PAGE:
Medical expenses for public health care in low SES are mostly financed by the government using general revenues . In South Korea, as per the reports from NHIS, the number of MAP beneficiaries, which occupy about 3% of that of NHIS, spend 10-14% of the medical expenses of NHIS. If patients’ copayments are not included, MAP beneficiaries spend up to 13-18% of NHIS . In this study, medical expenses per claim were higher in MAP than in NHIS. We inferred the following regarding these findings. First, NHIS beneficiaries might spend more undetected money for their own care than MAP beneficiaries. Low-SES people may not be able to afford to pay uncovered medical services, unlike non-low SES people. Secondly, the moral hazards associated with low SES patients and the medical professionals caring for them would cause excessive expenditure. Low SES patients may be able to receive a longer duration, and better quality of medical services, covered by the government, at little or no cost to themselves [2, 14, 15]. Many of them may find respite in the hospital, and skilled help with daily activities, that is unavailable elsewhere, and hence, prefer to remain admitted in hospitals [2, 14]. From the point of view of medical professionals, this could maximize their profits with little or no burdens to treat low SES patients. Some reports mention that low SES patients are more likely to return to the hospital after discharge, hence requiring multiple hospitalizations for any given illness. They express concerns that this pattern of use is costly for the health care system [14-16]. Several reports men- tion that low SES has been linked to low health status [17-21]. In this study, we found that MAP beneficiaries representing low SES usually spent more to care for their own health status, which became a burden for the government. This could be a hindrance to a sustainable health care system.
The ratio of the medical expenses per claim under MAP to that under NHIS was more than 1.0 in all age groups. In the 30 to 39 age group, this ratio reached more than 4.0 in males. This means that the medical expenditure per claim is higher in the working age group in low SES. Considering that the government takes on almost the entirety of the financial burden in low-SES people, two to four times the financial burden as that spent by NHIS beneficiaries could be a serious challenge to the health care system. Thus, we investigated the medical expenses per claim and day by gender and age. This was higher in MAP than in NHIS, but not to the same extent as in the case of medical expenses per claim. For example, while the peak ratio of medical expense per claim in males of the 35 to 39 age group was more than 3.0, the ratio added by factor-day did not reach beyond 1.8. From these results, it can be inferred that a longer duration is required for the management of treatment of MAP beneficiaries than NHIS beneficiaries.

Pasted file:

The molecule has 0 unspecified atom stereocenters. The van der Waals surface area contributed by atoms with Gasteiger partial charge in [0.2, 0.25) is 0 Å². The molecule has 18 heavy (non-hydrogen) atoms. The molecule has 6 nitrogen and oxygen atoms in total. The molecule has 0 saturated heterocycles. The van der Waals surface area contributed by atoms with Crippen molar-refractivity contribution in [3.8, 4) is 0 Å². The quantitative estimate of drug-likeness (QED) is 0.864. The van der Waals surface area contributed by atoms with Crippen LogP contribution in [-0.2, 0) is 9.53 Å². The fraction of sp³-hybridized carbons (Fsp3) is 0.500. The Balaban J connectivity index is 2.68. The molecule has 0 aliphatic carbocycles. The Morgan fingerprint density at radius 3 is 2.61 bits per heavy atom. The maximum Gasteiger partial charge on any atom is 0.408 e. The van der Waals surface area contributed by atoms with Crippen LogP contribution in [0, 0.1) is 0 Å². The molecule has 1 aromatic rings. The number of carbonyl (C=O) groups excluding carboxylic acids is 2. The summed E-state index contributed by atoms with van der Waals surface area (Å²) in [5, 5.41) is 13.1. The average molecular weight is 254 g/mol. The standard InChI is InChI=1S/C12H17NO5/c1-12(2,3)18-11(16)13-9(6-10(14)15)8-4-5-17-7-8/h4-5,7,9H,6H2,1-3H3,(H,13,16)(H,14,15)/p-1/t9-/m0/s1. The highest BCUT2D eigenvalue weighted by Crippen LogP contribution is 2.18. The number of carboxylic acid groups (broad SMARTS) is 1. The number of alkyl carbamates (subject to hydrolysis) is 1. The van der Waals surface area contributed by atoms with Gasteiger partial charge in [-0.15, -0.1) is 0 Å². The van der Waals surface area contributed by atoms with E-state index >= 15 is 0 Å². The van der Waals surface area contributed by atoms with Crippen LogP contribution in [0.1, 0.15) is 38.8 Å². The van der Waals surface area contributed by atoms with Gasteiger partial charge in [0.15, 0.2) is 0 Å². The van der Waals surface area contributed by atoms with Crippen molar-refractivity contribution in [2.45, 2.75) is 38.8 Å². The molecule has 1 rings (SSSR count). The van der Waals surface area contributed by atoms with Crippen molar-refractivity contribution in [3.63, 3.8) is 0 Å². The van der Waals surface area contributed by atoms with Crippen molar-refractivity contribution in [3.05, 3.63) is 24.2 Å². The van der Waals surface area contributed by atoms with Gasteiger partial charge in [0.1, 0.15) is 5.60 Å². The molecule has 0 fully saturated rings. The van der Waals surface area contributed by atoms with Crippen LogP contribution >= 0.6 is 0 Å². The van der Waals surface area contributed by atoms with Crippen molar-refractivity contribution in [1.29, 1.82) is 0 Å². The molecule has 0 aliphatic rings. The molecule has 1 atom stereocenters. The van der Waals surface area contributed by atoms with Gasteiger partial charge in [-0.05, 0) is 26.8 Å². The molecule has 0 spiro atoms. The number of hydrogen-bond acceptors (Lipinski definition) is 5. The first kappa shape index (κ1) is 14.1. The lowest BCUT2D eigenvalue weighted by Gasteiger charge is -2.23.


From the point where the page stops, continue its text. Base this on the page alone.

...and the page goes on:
Billings et al. (1993) report that the incidence of asthma in low-income group areas is 6 to 12 times that of high-income groups in the 25 to 64 age group. The admission rate for pneumonia is also higher in the low income and working (24 to 44) age group . Although it is still unclear whether a higher incidence of certain diseases in low SES working age groups is directly linked to higher medical expenditure per claim, this tendency could lead to higher medical expenditure in the low SES group if the severity and costs remain the same. There are two pathways for the association of SES and health. One is that SES influences health status (social causation) [22, 23] and vice versa (social drift or selection) . Although there is some reciprocal interaction between SES and health, social drift is more likely for diseases with early onset, that have more profound effects on life [24, 25]. In this study, these two pathways may explain the reasons for which working age patients in the low SES group incurred more medical expenditure per claim. In either situation, SES is more deeply linked to young and middle-aged groups in MAP than any other age group in MAP, and all age groups in NHIS . A few studies reported the relationship between education, income, and occupation and SES. Arnold et al. (1990) reported that the total medical charge for hospitalization is lower in long education period, high income, and skilled or professional occupation patients . Therefore, the medical expenses of MAP patients representing low-SES, most of whom have usually short education period, low income, and manual occupation will be higher than that of NHIS. However, analysis of the relationship of social activity and abnormal medial expense of the working age group of NHIS and MAP was not clearly identified in this study. Further investigation is required for this purpose.